Hemoglobin adducts in paint industry workers: An electrophoretic analysis




Hemoglobin adducts in paint industry workers: An electrophoretic analysis

Sumera Qureshi1*, Sikander Ali Memon1, Allah Bux Ghanghro1, Muhammad Faisal Qureshi2, Moina Akhtar Mughal2, Tahira Qureshi2

Adv. life sci., vol. 1, no. 4, pp. 208-214, August 2014

*- Corresponding Author: Sumera Qureshi (Email: s.dr582@gmail.com)

Author Affiliations

1- Dr. M. A. Kazi, Institute of Chemistry, National Center of Excellence in analytical Chemistry, University of Sindh, Jamshoro – Pakistan
2- Mining Engineering department, Mehran University of Engineering & Technology, Jamshoro – Pakistan

[Date Received: 18/04/2014; Date Revised: 04/08/2014; Date Published Online: 25/08/2014]

Abstractaa download_button



Background: Hemoglobin (Hb) has a significant role among other blood proteins vital for carrying nutrients to blood cells. Being a conjugated protein, Hb is prone to be captured by compounds of low molecular weight like organic acid anhydrides (OAAs) which are prominent industrial/occupational hazards. Hindered or lowered availability of Hb to blood cells can cause anemia, thalassemia and porphyria. Along with these disorders, workers exposed to OAAs can also acquire like type-I allergy, type-IV allergy, skin problems, rhinitis and asthma. Revelation of Hb-OAAs compounds prior to appearance of actual symptoms could be important for subsequent therapy.

Methods: The Hb separation was achieved successfully by SDS-PAGE electrophoresis on 10-15% gels of different concentration, stained with CBB-R250 Blue. Total of 66 blood protein samples were used for the comparative study of exposed workers of paint industry workers with control (normal) group to detect proteins, which might serve as marker for the early disease diagnosis.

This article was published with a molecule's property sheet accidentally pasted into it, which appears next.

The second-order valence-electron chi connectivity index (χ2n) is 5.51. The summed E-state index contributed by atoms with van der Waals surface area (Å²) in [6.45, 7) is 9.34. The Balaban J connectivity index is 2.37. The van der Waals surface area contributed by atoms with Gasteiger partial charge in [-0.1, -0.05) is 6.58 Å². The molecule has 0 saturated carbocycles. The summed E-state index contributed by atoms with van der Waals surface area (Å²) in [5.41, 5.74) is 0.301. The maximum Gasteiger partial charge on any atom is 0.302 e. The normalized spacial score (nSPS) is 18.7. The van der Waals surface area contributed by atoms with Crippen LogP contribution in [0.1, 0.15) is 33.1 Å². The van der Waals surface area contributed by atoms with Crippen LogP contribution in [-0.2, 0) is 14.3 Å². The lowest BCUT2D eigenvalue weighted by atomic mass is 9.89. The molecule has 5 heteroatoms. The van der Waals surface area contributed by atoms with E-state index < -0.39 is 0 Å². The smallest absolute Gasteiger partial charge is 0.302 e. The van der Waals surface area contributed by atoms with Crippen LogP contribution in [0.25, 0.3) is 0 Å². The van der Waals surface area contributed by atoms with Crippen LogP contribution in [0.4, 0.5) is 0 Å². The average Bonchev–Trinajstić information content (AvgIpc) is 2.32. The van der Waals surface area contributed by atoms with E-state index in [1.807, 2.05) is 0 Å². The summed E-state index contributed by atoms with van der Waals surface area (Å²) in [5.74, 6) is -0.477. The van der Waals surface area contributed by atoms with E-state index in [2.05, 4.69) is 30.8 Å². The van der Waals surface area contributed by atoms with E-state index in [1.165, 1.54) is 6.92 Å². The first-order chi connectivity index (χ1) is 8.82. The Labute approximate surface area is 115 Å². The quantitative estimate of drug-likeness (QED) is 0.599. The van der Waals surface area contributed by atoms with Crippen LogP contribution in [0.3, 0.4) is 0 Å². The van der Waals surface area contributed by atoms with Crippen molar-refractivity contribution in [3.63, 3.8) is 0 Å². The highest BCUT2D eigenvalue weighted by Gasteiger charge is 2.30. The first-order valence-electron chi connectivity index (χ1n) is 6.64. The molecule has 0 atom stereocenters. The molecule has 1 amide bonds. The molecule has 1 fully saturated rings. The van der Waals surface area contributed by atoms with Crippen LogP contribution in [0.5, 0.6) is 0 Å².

Results: The better Hb separation resolution was achieved on 12% gel as shown in electrograms. The electrograms of paint workers exposed to OAAs showed bands at 12, 48, 66, 78, 128 and 132 KDa in most of cases. In normal cases the bands were found at 13, 30, 48, 67, 76, 125 and 155 KDa in majority of control samples for Hb electrophoresis.

Conclusion: This study supports the association between Hb and OAAs adducts among the exposed paint workers from hypersensitive effects like fever (rhinitis) leading to asthma, skin allergies and major clinical effects.

Key words: Hemoglobin (Hb), Organic acid anhydrides (OAAs), SDS-PAGE electrophoresis


Oxygen carries hemoglobin (Hb) protein in red blood cells of all livings [1]. The vital role of iron in Hb is related with metabolism of several neurotransmitters, synthesis of gamma amino-butyric acid (GABA), serotonin and dopamine [2,3]. Iron deficiency anemia is a common global disorder (found in almost every age group from children to elders) in Pakistan [4-6]. Hence Hb protein plays a vital role in metabolism is expected to be disturbed by exposure of low organic acid anhydrides upon industrial workers by forming adducts (complex) reported earlier [7-9]. Proteins like Hb-OAAs conjugates adducts found immunologically active in previous studies done. Such conjugation of Hb adducts formed in vitro by OAAs was even confirmed with N-terminal valine and lysine residues of α and the β-chains characterize the sites of adduct formation [10,11]. Although Rosqvist S et al studied total plasma protein adducts of workers exposed for about months by GC-MS analysis in the negative ion chemical ionization mode [9].